Bad publicity surrounding Hasan's mentor may rebound, to Saleh's embarrassment.
The bad news is that New York may never be New York again even if real-estate values do rebound to their black tulip highs.
Perhaps if Roth had written Zuckerman rebound he could have taken down the big whale from the Big East.
As Livestrong gears up for its 15th anniversary, can it rebound—and separate itself from the cyclist?
More and more Americans have jobs since the economy started to rebound.
The book has actually been rebound in leather, and the old embroidered sides stuck on.
It will then rebound, and rise almost to the same height from which it was dropped.
Once you allow the cylinder to rotate, then the rebound block is pushed out of the way, as you can see.
On the rebound I hit Beau, who treated me like a real Southern gentleman.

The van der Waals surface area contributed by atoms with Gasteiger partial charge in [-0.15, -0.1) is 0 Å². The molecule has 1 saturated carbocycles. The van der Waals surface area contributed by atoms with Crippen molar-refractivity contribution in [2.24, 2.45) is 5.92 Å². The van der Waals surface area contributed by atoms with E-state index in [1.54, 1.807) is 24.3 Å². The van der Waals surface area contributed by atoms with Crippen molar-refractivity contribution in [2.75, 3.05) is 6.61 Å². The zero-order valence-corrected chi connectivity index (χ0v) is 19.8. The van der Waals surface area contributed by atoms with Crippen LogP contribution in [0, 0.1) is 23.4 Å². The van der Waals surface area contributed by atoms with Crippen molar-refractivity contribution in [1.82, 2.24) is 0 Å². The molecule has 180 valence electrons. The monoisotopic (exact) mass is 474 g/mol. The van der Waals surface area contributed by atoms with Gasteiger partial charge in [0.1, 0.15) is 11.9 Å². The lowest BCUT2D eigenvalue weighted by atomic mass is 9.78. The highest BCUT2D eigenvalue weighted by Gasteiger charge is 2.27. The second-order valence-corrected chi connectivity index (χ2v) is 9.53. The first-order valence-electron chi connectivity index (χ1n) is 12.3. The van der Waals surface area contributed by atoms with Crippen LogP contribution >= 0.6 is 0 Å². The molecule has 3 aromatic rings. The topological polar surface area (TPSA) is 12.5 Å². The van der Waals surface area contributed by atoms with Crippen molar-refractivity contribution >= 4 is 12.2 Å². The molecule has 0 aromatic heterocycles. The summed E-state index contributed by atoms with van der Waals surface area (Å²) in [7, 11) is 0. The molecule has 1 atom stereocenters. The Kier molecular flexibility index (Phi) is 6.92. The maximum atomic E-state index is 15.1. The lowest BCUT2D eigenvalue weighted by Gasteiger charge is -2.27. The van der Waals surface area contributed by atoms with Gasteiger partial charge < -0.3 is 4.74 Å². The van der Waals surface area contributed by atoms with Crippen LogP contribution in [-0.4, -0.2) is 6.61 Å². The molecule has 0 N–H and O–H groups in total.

You mean that he might be caught on the rebound, and marry some 'dusky bride' or ruddy-cheeked dairymaid?
late 14c., "to spring, leap," also "return to afflict" (early 15c.), from Old French rebondir "leap back, resound; repulse, push back," from re- "back" (see re-) + bondir "leap, bound" (see bound (v.)). Sense of "to spring back from force of impact" is recorded from late 14c. Sports use probably first in tennis; basketball sense is attested from 1914. Related: Rebounded; rebounding.
1520s, in reference to a ball, from rebound (v.). Sense in basketball from 1920 (from 1917 in ice hockey). Meaning "period of reaction or renewed activity after disturbance" is from 1570s.